Pray for Peace in Ukraine
It is with profound alarm that we see that Russia has invaded Ukraine and appears to have troops in Kyiv. At present it is unclear what is happening but it is likely this will lead to massive displacement and further human suffering for the people of Ukraine and the surrounding areas.
For the past eight years, our partners at Caritas Ukraine have been supporting those affected by ongoing conflict in the east of the country. But, despite reaching nearly 950,000 people with humanitarian relief, an estimated 2.9 million people still remain in need.
The invasion threatens to worsen this already challenging situation, meaning many more people may require access to basics such as food, shelter and psychological support. It is these people that must be prioritised and kept in mind over the coming days. We are seeking ways to support them through local Caritas agencies, initially from our General Emergency Fund.
Fr. Petro Zharkovskyi, President of Caritas-Spes Ukraine, said today:
Most Ukrainians spent this night in basements and shelters under the sound of bombing and sirens. Our morning began chatting with team members about whether everyone was alive, safe, and sound. The situation changes very quickly. The Russian Federation attacks Ukraine in all directions at the same time. There have been no military operations of this scale in Europe since World War II.
Attacks on Kyiv began this morning. The sounds of explosions started at about 4:20 a.m. The worst thing is that besides military facilities, the Russian troops are attacking dormitories, hospitals, orphanages, educational institutions, and other civil infrastructure. Obviously, the goal of this aggression is to destroy Ukraine's sovereignty.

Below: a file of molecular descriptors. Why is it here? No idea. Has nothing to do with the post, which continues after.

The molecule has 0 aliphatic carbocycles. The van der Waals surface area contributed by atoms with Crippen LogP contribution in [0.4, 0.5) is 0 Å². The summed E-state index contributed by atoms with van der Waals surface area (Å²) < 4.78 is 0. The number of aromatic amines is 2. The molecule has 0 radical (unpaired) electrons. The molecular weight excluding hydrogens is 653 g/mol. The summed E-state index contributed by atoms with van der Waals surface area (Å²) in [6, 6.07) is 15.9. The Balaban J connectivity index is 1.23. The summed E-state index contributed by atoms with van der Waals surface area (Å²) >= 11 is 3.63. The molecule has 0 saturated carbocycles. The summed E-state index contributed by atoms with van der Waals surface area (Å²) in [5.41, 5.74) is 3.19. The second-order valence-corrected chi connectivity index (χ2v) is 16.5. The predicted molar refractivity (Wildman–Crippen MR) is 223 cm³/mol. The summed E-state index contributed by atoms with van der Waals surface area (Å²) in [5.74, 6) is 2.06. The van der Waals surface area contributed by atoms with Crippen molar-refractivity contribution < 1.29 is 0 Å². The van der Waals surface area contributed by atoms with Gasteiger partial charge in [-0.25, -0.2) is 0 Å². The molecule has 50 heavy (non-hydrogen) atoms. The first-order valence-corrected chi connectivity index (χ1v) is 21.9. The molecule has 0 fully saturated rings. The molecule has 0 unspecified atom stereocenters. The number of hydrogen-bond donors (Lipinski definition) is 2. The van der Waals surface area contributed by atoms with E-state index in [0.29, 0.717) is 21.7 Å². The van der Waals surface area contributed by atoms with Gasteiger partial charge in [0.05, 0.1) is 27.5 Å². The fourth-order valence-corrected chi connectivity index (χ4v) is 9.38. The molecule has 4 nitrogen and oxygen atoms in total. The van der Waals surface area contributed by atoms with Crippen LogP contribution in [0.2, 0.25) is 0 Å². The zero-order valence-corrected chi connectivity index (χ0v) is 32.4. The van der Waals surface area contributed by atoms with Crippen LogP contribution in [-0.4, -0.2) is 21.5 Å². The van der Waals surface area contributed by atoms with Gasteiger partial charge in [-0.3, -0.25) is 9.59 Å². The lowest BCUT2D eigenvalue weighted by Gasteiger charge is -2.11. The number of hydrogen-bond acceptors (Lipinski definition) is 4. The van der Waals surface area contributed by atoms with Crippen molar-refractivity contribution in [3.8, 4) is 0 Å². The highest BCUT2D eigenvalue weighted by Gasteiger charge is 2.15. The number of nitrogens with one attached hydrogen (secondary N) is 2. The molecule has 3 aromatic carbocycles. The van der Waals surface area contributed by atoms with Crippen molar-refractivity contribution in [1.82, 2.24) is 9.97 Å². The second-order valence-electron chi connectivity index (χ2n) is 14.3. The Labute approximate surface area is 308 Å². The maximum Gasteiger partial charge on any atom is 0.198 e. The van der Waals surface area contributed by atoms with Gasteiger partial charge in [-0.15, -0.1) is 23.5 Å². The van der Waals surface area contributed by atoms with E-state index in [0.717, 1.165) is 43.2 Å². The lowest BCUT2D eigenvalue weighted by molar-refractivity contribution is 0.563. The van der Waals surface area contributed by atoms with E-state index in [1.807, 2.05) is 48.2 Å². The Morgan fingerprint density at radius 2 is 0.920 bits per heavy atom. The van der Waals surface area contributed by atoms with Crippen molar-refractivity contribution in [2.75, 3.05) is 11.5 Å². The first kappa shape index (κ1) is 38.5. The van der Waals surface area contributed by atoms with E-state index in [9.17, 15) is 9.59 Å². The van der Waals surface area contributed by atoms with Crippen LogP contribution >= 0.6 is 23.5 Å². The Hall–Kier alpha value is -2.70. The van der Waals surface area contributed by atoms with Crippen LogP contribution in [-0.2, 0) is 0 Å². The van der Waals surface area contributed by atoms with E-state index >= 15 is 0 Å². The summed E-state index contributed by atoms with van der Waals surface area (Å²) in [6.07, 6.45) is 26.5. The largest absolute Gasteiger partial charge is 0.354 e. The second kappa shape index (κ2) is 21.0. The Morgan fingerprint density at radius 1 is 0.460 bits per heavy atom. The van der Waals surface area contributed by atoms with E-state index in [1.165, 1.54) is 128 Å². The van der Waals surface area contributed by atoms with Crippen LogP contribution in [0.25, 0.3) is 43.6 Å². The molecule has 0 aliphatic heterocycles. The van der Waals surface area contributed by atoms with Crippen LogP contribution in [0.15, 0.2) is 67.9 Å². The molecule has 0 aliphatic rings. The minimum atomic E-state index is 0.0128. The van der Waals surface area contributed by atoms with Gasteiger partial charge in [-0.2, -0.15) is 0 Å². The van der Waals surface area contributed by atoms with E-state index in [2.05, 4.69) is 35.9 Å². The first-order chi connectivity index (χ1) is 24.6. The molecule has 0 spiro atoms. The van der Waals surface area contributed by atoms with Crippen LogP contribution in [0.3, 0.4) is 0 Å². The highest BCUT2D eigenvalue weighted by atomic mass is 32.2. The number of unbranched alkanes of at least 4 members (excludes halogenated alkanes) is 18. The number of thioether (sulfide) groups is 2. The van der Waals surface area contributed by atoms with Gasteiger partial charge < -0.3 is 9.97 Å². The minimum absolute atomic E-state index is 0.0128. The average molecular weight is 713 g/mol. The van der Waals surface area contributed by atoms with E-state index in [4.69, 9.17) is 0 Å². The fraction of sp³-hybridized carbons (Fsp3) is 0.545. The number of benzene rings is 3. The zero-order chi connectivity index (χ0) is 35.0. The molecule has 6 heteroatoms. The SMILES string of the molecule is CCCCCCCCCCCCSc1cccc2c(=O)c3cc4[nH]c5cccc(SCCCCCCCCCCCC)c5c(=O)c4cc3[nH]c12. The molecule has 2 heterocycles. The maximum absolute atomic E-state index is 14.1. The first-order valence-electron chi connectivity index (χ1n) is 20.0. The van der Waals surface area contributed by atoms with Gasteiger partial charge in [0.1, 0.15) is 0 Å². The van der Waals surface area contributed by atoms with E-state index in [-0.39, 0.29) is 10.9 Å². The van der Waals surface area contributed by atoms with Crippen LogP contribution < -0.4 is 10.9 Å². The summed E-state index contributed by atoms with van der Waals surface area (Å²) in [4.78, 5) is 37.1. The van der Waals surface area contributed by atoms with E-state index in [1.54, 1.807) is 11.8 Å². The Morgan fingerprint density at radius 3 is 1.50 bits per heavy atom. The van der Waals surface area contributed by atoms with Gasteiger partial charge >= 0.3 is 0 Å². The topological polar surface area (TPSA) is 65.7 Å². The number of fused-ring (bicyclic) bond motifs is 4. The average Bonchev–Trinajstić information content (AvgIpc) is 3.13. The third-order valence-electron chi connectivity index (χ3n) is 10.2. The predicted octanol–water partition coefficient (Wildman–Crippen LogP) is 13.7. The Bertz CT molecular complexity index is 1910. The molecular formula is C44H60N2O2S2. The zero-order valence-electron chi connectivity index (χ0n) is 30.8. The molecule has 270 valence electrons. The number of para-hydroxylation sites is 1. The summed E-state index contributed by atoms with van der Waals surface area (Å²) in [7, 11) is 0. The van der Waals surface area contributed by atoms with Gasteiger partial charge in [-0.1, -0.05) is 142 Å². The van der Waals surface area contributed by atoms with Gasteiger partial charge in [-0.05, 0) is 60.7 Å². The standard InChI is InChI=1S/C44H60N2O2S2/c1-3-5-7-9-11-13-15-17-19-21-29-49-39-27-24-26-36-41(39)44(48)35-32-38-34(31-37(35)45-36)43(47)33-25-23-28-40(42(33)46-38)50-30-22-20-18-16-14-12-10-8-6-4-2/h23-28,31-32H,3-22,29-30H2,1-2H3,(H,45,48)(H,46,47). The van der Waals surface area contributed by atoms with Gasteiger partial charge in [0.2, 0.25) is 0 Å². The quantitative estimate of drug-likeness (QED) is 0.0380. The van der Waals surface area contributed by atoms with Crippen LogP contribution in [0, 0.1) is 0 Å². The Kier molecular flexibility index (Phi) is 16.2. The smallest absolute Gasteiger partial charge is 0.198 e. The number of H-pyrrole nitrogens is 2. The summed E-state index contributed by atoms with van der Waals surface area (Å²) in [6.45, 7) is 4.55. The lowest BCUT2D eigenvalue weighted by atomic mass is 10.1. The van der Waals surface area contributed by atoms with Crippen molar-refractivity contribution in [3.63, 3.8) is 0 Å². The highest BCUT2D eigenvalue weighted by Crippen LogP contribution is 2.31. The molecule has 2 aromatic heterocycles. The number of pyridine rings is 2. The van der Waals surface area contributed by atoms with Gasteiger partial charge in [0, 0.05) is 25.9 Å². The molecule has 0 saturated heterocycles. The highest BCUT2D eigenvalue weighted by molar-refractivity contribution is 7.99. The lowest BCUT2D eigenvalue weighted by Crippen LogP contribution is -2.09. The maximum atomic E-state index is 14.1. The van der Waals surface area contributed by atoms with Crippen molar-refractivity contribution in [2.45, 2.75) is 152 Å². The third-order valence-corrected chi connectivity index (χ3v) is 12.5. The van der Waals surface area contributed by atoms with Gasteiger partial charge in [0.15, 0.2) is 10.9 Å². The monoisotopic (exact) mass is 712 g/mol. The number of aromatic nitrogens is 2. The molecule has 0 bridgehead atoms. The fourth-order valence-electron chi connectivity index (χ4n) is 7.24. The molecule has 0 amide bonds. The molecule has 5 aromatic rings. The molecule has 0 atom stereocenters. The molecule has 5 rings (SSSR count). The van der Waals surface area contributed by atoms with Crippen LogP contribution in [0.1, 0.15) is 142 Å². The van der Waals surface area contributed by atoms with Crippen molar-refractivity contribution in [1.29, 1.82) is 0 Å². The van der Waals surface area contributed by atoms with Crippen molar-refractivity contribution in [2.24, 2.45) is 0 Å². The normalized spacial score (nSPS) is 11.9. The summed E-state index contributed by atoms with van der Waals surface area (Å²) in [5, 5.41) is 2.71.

Alistair Dutton, SCIAF’s CEO, added:
I am horrified to see Russia invade the Ukraine. We in SCIAF stand in friendship and solidarity with the people of the Ukraine, conscious of the fear and anxiety they must currently be feeling, and urge world leaders to pursue all possible avenues to re-establish peace and security.
All response plans which are being prepared must be founded on the Geneva Conventions, and international humanitarian and refugee law: protecting civilians in conflict and their assets; ensuring freedom of movement for people to find sanctuary; ensuring provision of humanitarian relief and the access required by humanitarian agencies to do so.
We must stand in solidarity with those who are threatened by conflict. Please pray with the SCIAF family.